Tony Conrad | Critic's Choice | Chicago Reader

Tony Conrad 

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World renowned as one of the preeminent vanguard filmmakers and videographers, Tony Conrad created the sound track for Jack Smith's notorious Flaming Creatures, and his own Flicker is an acknowledged classic of experimental film. But until recently Conrad's reputation in the musical world rested on one extremely rare record: Outside the Dream Syndicate. This brilliant recording, made 24 years ago and finally reissued last year by the important new Table of the Elements label, documented a one-shot meeting between Conrad and German experimental-rock group Faust. At 56, Conrad is now about to release his second commercially available record, Spanking Pythagoras (also on Table of the Elements). Conrad's musical story is far more than two points on a line, however. He was in fact one of the key figures in early minimalism, playing violin in a collective alongside La Monte Young, John Cale, Marian Zazeela, and Angus MacLise. For three years private practice sessions and live performances of this ensemble were recorded, but in the decades since the group disbanded Young has kept an iron grip on the tapes, allowing no one to duplicate or release them. Nevertheless, the music they made, which poured over the possibilities of microtonality, intonation, drone, and pure sonic materialism, had a profound impact on future generations, moving directly through the Velvet Underground into Rhys Chatham and Glenn Branca and their noise-rock progeny, Sonic Youth. But what promises to make this a rewarding evening of music is the simple fact that Conrad is a wonderful musician. With just a tad of amplification on his violin, the ex-mathematician can play an interval whose frequency ratio produces clear, resounding beats that pulse viscerally beneath the bright surface textures of his fiddling. This show, Conrad's first live Chicago appearance, is part of a two-night mini-festival set up by Table of the Elements. On the same night's bill will be Chicago's own Gastr del Sol and Tortoise, which should make it pretty hard to surpass. Saturday, 10 PM, Lounge Ax, 2438 N. Lincoln; 525-6620.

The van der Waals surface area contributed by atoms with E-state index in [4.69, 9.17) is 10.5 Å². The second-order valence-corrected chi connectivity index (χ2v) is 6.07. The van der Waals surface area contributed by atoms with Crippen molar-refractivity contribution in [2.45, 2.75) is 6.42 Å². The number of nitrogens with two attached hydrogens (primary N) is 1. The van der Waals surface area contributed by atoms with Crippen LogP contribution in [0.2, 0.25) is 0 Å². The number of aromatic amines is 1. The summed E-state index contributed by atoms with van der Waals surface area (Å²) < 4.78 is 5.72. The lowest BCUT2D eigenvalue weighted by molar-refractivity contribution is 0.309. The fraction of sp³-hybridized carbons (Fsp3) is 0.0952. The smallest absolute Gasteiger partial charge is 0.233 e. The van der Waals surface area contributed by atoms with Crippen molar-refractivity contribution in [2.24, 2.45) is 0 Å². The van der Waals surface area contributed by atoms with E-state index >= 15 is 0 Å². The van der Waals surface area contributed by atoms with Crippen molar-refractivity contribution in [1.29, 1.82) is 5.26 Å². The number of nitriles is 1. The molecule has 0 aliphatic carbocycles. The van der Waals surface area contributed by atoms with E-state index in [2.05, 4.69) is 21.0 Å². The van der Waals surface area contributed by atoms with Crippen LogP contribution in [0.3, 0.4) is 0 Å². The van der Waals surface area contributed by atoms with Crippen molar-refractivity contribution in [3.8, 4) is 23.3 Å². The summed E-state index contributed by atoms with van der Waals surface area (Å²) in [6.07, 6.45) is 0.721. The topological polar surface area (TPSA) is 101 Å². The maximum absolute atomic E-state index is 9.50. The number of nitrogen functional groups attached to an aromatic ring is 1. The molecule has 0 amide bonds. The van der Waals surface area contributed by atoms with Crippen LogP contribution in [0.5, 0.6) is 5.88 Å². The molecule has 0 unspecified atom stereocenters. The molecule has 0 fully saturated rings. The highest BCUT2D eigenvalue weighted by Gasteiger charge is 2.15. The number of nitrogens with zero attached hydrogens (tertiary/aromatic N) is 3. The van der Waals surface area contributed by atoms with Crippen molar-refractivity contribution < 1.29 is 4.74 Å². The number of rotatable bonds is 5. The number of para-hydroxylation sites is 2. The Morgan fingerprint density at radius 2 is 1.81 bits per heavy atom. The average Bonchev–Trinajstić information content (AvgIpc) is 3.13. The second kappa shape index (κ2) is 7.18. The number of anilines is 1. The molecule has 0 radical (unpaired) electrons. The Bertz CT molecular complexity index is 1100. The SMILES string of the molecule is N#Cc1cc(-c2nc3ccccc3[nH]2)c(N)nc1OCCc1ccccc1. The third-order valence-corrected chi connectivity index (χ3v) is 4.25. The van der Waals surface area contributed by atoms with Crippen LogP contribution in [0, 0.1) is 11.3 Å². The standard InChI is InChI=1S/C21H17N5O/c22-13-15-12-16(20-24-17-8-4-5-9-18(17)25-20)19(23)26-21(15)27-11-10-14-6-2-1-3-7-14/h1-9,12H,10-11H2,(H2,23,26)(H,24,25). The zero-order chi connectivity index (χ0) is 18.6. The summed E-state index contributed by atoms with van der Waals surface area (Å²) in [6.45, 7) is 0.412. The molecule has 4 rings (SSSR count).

Art accompanying story in printed newspaper (not available in this archive): Photo/Bettina Herzner.

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